The clutter problem at TMP is basically the same as anyone else’s, only magnified: too much stuff for the allotted space, an inefficient storage system, and too many people completely ignoring it. Since it began in 1994 the theater has received many donations of vintage clothing that it doesn’t want to turn away, and it regularly buys items for productions as needed. The costume department occupies a whopping 2,500 square feet of the building on 6th Avenue, and despite an annual sort-through and garage sale in autumn, the wardrobe keeps growing, while the rabbit-warren of rooms for hats, clothes, shoes and jewelry does not. Most rooms just contain shelves or racks — not ideal storage for special items.
And then there are the people. For every Margot Webb, a seven-year volunteer seamstress, there are another five cast members who rush in mid-show desperately looking for a replacement pink scarf, pull out everything in sight, grab what they need — and leave.
It makes organization difficult, to say the least. And it’s having a bad effect on the costumes: expensive 1920s hats squashed, lace ripped, wigs dirtied, jewelry separated. Things get hidden, or hard to find. Even the dressing rooms are littered with hats, shoes, scarves.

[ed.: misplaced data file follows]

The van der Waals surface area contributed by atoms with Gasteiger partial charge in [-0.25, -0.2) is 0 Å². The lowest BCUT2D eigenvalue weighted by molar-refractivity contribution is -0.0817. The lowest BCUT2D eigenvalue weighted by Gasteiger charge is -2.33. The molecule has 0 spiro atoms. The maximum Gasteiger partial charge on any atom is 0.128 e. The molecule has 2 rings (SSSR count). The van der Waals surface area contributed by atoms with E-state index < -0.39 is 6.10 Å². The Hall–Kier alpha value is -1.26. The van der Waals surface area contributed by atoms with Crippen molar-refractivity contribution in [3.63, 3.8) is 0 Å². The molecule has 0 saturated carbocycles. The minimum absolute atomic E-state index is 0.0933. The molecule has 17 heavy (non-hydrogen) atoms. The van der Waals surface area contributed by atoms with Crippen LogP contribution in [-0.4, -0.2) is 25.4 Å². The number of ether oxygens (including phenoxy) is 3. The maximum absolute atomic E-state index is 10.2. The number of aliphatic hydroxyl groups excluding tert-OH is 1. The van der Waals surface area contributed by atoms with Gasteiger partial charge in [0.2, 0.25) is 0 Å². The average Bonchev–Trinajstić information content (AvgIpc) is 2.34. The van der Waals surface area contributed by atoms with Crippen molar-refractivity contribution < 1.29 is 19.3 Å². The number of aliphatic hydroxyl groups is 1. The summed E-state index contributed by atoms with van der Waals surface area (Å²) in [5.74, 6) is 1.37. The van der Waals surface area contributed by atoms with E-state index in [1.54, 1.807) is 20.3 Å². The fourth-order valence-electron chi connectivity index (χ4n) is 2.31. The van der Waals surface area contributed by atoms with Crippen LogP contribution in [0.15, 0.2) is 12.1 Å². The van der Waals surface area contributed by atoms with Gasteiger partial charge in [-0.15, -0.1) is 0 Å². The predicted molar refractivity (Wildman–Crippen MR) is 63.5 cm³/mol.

“We’ve reorganized this multiple times and it’s never worked,” says Diana George, development director and wardrobe manager.
And so George, who brought Clutterbusters in 18 months ago to sort out the props room, jumped at the chance to have them come again. On this morning, Lee and colleague Jessica Walker are tackling the fabrics, while two other Clutterbuster employees reorganize the wig and hat room. As they carefully take down mannequin heads to wipe thick dirt off the shelves, Lee and Walker pull out material, folding it neatly and restacking it by color, folded-edge outwards. (“It looks so much better,” Lee says.)